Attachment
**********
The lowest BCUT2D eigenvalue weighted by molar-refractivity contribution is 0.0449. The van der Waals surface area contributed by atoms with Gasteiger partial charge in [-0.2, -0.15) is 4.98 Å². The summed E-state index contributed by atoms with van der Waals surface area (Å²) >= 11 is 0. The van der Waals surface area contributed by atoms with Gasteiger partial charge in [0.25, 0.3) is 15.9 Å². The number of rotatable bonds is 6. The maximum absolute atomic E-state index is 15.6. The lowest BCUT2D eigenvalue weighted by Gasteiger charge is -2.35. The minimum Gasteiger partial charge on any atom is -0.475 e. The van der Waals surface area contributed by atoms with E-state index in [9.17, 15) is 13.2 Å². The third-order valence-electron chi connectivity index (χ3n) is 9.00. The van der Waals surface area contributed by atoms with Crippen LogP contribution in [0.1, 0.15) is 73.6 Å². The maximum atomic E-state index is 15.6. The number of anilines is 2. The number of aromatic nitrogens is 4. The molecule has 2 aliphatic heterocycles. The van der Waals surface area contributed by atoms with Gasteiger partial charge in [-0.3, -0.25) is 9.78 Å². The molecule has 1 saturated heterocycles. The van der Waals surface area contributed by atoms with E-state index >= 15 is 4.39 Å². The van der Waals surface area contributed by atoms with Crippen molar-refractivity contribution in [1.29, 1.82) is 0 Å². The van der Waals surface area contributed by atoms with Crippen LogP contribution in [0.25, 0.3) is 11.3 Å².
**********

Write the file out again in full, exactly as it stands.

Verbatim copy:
The lowest BCUT2D eigenvalue weighted by molar-refractivity contribution is 0.0449. The van der Waals surface area contributed by atoms with Gasteiger partial charge in [-0.2, -0.15) is 4.98 Å². The summed E-state index contributed by atoms with van der Waals surface area (Å²) >= 11 is 0. The van der Waals surface area contributed by atoms with Gasteiger partial charge in [0.25, 0.3) is 15.9 Å². The number of rotatable bonds is 6. The maximum absolute atomic E-state index is 15.6. The lowest BCUT2D eigenvalue weighted by Gasteiger charge is -2.35. The minimum Gasteiger partial charge on any atom is -0.475 e. The van der Waals surface area contributed by atoms with E-state index in [9.17, 15) is 13.2 Å². The third-order valence-electron chi connectivity index (χ3n) is 9.00. The van der Waals surface area contributed by atoms with Crippen LogP contribution in [0.1, 0.15) is 73.6 Å². The maximum atomic E-state index is 15.6. The number of anilines is 2. The number of aromatic nitrogens is 4. The molecule has 2 aliphatic heterocycles. The van der Waals surface area contributed by atoms with Gasteiger partial charge in [-0.3, -0.25) is 9.78 Å². The molecule has 1 saturated heterocycles. The van der Waals surface area contributed by atoms with E-state index >= 15 is 4.39 Å². The van der Waals surface area contributed by atoms with Crippen molar-refractivity contribution in [1.29, 1.82) is 0 Å². The van der Waals surface area contributed by atoms with Crippen LogP contribution in [0.25, 0.3) is 11.3 Å².